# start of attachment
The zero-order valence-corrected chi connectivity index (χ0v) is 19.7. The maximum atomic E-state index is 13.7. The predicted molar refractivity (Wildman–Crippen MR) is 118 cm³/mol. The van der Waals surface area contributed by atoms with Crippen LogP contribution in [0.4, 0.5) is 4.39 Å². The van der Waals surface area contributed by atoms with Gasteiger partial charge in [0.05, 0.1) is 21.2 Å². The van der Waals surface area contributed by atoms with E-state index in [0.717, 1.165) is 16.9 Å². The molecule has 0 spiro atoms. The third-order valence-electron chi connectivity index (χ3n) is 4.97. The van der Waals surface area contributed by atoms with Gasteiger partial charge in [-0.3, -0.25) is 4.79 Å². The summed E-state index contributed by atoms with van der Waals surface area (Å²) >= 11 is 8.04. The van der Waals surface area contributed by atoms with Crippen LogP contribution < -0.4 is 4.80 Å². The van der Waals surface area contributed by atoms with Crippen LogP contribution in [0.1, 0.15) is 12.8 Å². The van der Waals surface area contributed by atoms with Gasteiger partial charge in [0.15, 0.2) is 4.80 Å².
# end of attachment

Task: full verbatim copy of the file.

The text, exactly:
The zero-order valence-corrected chi connectivity index (χ0v) is 19.7. The maximum atomic E-state index is 13.7. The predicted molar refractivity (Wildman–Crippen MR) is 118 cm³/mol. The van der Waals surface area contributed by atoms with Crippen LogP contribution in [0.4, 0.5) is 4.39 Å². The van der Waals surface area contributed by atoms with Gasteiger partial charge in [0.05, 0.1) is 21.2 Å². The van der Waals surface area contributed by atoms with E-state index in [0.717, 1.165) is 16.9 Å². The molecule has 0 spiro atoms. The third-order valence-electron chi connectivity index (χ3n) is 4.97. The van der Waals surface area contributed by atoms with Gasteiger partial charge in [-0.3, -0.25) is 4.79 Å². The summed E-state index contributed by atoms with van der Waals surface area (Å²) >= 11 is 8.04. The van der Waals surface area contributed by atoms with Crippen LogP contribution < -0.4 is 4.80 Å². The van der Waals surface area contributed by atoms with Crippen LogP contribution in [0.1, 0.15) is 12.8 Å². The van der Waals surface area contributed by atoms with Gasteiger partial charge in [0.15, 0.2) is 4.80 Å².